The researchers fed into the simulation specific variables such as the asteroid’s mass, momentum, and trajectory, as well as the range of uncertainty in each of these variables. Most importantly, they factored in an asteroid’s proximity to a gravitational keyhole, as well as the amount of time scientists have before an asteroid passes through the keyhole.

“A keyhole is like a door — once it’s open, the asteroid will impact Earth soon after, with high probability,” Paek says.

The researchers tested their simulation on Apophis and Bennu, two of only a handful of asteroids for which the locations of their gravitational keyholes with respect to Earth are known. They simulated various distances between each asteroid and their respective keyhole, and also calculated for each distance a “safe harbor” region where an asteroid would have to be deflected so that it would avoid both an impact with Earth and passing through any other nearby keyhole.

They then evaluated which of the three main mission types would be most successful at deflecting the asteroid into a safe harbor, depending on the amount of time scientists have to prepare.

For instance, if Apophis will pass through a keyhole in five years or more, then there is enough time to send two scouts — one to measure the asteroid’s dimensions and the other to nudge it slightly off track as a test — before sending a main impactor. If keyhole passage occurs within two to five years, there may be time to send one scout to measure the asteroid and tune the parameters of a larger projectile before sending the impactor up to divert the asteroid. If Apophis passes through its keyhole within one Earth year or less, Paek says it may be too late.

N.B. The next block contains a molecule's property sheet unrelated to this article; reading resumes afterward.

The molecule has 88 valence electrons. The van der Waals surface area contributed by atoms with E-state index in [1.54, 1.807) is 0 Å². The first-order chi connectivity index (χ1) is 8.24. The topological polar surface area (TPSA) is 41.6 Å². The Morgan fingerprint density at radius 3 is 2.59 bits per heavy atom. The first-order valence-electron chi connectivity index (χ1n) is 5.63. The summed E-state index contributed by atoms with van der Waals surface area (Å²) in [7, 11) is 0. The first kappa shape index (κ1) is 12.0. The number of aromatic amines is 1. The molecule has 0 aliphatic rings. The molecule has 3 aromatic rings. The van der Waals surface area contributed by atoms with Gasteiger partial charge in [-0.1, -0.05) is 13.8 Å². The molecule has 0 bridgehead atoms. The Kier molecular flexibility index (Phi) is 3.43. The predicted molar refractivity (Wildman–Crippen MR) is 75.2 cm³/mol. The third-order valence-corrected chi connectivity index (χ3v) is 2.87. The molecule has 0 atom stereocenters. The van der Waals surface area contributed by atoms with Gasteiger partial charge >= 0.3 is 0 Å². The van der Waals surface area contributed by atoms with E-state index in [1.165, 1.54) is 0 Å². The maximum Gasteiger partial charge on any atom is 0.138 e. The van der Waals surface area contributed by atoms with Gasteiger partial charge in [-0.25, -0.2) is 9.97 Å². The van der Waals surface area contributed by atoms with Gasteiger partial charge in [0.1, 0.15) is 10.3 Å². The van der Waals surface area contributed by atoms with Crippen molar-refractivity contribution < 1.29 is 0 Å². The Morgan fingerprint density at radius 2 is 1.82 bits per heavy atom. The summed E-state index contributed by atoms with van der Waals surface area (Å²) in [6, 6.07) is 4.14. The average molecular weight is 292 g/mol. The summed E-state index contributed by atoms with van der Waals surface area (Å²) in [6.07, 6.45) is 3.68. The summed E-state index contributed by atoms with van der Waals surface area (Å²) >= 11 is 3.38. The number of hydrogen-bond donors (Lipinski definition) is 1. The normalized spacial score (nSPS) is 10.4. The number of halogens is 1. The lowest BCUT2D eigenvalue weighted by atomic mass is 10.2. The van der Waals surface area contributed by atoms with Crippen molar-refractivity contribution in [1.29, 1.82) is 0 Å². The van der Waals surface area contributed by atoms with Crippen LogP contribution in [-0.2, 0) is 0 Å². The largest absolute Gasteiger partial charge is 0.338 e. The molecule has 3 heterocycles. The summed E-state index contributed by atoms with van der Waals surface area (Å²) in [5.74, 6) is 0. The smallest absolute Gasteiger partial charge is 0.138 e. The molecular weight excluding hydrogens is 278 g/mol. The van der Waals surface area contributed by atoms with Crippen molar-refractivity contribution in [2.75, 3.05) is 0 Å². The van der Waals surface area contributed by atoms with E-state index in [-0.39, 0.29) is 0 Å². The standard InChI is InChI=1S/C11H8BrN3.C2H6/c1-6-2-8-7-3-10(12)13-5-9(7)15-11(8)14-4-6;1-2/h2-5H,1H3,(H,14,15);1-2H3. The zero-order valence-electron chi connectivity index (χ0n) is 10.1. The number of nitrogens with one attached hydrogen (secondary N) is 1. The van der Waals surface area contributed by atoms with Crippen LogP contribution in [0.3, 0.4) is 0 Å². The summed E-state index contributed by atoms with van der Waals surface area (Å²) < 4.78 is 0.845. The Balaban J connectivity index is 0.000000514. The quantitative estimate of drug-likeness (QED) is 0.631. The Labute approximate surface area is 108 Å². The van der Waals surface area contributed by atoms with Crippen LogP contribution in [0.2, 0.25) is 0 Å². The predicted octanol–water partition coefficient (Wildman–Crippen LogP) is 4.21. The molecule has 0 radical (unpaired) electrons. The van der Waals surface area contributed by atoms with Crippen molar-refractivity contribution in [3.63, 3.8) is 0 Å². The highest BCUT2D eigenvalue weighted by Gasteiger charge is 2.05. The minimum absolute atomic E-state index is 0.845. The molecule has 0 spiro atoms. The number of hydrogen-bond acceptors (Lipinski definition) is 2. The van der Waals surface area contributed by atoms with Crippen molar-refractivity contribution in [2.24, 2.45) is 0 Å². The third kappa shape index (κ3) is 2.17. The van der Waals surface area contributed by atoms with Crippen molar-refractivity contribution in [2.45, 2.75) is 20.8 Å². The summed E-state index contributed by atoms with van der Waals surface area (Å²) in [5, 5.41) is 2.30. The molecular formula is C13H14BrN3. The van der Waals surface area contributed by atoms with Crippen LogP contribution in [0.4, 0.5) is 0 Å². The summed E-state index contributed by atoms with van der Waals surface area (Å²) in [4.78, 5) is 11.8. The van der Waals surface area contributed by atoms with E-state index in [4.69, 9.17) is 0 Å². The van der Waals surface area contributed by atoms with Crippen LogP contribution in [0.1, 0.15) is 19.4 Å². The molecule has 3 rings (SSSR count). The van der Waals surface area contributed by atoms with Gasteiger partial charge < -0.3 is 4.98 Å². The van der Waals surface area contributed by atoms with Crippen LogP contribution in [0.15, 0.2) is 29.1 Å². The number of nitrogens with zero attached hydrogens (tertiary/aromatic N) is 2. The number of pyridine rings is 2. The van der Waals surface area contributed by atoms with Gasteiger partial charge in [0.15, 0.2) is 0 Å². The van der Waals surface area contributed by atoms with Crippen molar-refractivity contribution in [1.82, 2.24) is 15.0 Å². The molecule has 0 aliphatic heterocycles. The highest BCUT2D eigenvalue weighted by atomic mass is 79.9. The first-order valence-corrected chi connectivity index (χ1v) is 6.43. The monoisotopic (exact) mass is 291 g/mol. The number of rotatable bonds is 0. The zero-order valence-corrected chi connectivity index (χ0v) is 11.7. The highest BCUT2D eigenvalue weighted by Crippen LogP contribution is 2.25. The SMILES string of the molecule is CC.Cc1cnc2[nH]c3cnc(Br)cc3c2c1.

“Even a main impactor may not be able to reach the asteroid within this timeframe,” Paek says.

Bennu is a similar case, although scientists know a bit more about its material composition, which means that it may not be necessary to send up investigatory scouts before launching a projectile.

With the team’s new simulation tool, Peak plans to estimate the success of other deflection missions in the future.

“Instead of changing the size of a projectile, we may be able to change the number of launches and send up multiple smaller spacecraft to collide with an asteroid, one by one. Or we could launch projectiles from the moon or use defunct satellites as kinetic impactors,” Paek says. “We’ve created a decision map which can help in prototyping a mission.”